The surgical approached conducted in our center was two-staged correction. This allows small native central pulmonary arteries to grow gradually. The later can result in augmentation of blood flow to the central pulmonary arteries, which can enhance the rehabilitation outcomes. Because of its complex anatomy, each surgical stage has its own risks and challenges in addition to the usual problems anticipated in both stages. Preoperative meticulous assessment is a must in both stages. A common associated anomaly is DiGeorge syndrome, which was observed in one patient in our study. It is usually associated with absent thymus, hypocalcemia, and a difficult airway.
In the first stage of correction, the main challenge was to keep acceptable blood gases throughout the procedure. Arendt blocker passed beside the TT for lung isolation was our choice. The adjustment of the blocker site to secure the airway and maintain ventilation especially after repositioning laterally is very tricky and demands expertise. Repeated ABG sampling and correction of oxygenation, ventilation, and acidosis was the mainstay element in our anesthetic management. In our center, the management policy stipulates to repeat ABG sampling regularly every 30 min.
In the second stage of correction, CPB was required in almost a third of patients, specifically when saturation remains low (around 70%) despite all correction measured applied. Lung reperfusion injury in the setting of unifocalization surgery has been estimated in the previous studies at 65%. Although only two patients (10.5%) had lung reperfusion injury in our study, more research should be conducted to underscore the significance of certain practices to tackle such a problem during unifocalization procedures. Proton pump inhibitor in a single dose with corticosteroid was used to decrease the incidence of reperfusion injury in both stages. RV dysfunction occurrence is usually secondary to increased afterload because of an inadequate pulmonary vascular bed. The key management strategies were optimization of preload, starting inotropic support, and proper adjustment of ventilation with the aim of decreasing pulmonary vascular resistance. Inhaled nitric oxide may provide assistance as a potent short-acting pulmonary vasodilator in this setting.
In conclusion, the anesthesiologist is a key factor in the management of this uncommon group of patients. A thorough familiarity of different airway and ventilation issues, besides meticulous hemodynamic and anesthetic management, is of paramount importance. The maintenance of hemodynamic stability, hemostasis, and proper ventilation in a precise manner is critical for the success of the operation. Despite the fact that our approach in anesthetic management has been established based on the surgical practices at PSCC, we believe that our experience may be useful for other anesthesiologists caring for similar patients.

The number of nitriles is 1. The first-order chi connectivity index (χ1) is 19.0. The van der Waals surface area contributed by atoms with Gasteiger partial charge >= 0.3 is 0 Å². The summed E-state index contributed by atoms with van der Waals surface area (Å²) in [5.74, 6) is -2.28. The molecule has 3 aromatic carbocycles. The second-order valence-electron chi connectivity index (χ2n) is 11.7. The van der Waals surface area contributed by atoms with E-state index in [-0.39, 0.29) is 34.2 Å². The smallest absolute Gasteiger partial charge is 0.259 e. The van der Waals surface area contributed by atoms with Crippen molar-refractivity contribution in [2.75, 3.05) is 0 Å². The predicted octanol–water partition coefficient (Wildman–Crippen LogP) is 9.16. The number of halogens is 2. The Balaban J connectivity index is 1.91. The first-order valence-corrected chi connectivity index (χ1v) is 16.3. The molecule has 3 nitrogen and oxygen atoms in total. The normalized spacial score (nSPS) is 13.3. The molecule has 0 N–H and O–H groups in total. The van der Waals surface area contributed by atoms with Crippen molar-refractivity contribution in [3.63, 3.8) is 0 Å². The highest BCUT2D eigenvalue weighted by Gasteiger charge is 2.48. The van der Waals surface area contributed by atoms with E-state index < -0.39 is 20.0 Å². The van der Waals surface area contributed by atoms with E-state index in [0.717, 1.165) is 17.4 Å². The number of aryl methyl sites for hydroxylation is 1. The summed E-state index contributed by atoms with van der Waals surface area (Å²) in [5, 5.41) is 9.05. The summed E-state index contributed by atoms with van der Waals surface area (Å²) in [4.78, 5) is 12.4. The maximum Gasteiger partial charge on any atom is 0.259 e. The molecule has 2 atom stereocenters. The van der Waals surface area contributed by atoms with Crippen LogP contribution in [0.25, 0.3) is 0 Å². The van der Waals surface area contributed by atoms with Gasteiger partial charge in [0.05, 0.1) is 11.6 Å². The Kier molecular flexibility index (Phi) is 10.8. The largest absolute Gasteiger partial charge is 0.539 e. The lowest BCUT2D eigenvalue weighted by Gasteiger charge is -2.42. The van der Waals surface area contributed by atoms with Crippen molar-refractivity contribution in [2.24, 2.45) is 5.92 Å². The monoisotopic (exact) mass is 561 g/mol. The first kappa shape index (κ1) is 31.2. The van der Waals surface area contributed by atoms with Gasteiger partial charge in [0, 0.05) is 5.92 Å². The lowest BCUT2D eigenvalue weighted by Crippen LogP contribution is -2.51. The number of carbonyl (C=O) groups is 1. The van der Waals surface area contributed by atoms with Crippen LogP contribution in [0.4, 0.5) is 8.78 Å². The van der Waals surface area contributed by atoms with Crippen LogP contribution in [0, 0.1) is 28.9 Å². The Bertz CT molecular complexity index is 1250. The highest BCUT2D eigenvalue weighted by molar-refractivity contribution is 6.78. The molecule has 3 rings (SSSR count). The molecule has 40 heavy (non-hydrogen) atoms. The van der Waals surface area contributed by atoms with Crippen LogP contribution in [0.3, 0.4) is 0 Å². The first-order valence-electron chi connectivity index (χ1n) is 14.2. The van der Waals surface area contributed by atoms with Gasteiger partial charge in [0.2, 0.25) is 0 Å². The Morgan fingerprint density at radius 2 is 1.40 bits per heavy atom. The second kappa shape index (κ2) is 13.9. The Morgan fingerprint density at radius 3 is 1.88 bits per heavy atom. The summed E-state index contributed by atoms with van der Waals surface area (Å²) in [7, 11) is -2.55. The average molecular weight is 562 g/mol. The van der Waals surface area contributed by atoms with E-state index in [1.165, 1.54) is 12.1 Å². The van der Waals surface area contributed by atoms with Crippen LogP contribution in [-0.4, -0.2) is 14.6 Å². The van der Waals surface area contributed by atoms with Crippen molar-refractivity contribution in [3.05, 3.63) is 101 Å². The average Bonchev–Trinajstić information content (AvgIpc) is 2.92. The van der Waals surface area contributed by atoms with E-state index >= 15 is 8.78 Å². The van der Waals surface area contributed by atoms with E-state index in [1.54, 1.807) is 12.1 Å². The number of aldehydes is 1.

Financial support and sponsorship
Conflicts of interest
There are no conflicts of interest.
| References|| |
Hayashi Y, Takaki O, Uchida O, Kitaguchi K, Nakajima T, Kuro M. Anesthetic management of patients undergoing bilateral uni-focalization. Anesth Analg 1993;76:755-9.
Quinonez ZA, Downey L, Abbasi RK, Kuan C, Asija R, McElhinney DB, et al
. Anesthetic management during surgery for tetralogy of fallot with pulmonary atresia and major aortopulmonary collateral arteries. World J Pediatr Congenit Heart Surg 2018;9:236-41.
Marelli AJ, Mackie AS, Ionescu-Ittu R, Rahme E, Pilote L. Congenital heart disease in the general population: Changing prevalence and age distribution. Circulation 2007;115:163-72.
Reddy VM, Petrossian E, McElhinney DB, Moore P, Teitel DF, Hanley FL, et al
. One-stage complete unifocalization in infants: When should the ventricular septal defect be closed? J Thorac Cardiovasc Surg 1997;113:858-66.
Reddy VM, Liddicoat JR, Hanley FL. Midline one stage complete unifocalization and repair of pulmonary atresia with ventricular septal defect and major aortopulmonary collaterals. J Thorac Cardiovasc Surg 1995;109:832-45.
Watanabe N, Mainwaring RD, Reddy VM, Palmon M, Hanley FL. Early complete repair of pulmonary atresia with ventricular septal defect and major aortopulmonary collaterals. Ann Thorac Surg 2014;97:909-15.
Mainwaring RD, Reddy VM, Perry SB, Peng L, Hanley FL. Late outcomes in patients undergoing aortopulmonary window for pulmonary atresia/stenosis and major aortopulmonary collaterals. Ann Thorac Surg 2012;94:842-8.
Malhotra SP, Hanley FL. Surgical management of pulmonary atresia with ventricular septal defect and major aortopulmonary collaterals: A protocol-based approach. Semin Thorac Cardiovasc Surg Pediatr Card Surg Annu 2009;145-51.
Carillo SA, Mainwaring RD, Patrick WL, Bauser-Heaton HD, Peng L, Reddy VM, et al
. Surgical repair of pulmonary atresia with ventricular septal defect and major aortopulmonary collaterals with absent intrapericardial pulmonary arteries. Ann Thorac Surg 2015;100:606-14.
Yeoh TY, Scavonetto F, Hamlin RJ, Burkhart HM, Sprung J, Weingarten TN. Perioperative management of patients with DiGeorge syndrome undergoing cardiac surgery. J Cardiothorac Vasc Anesth 2014;28:983-9.
Maskatia SA, Feinstein JA, Newman B, Hanley FL, Roth SJ. Pulmonary reperfusion injury after the unifocalization procedure for tetralogy of Fallot, pulmonary atresia, and major aortopulmonary collateral arteries. J Thorac Cardiovasc Surg 2012;144:184-9.
[Table 1], [Table 2], [Table 3], [Table 4]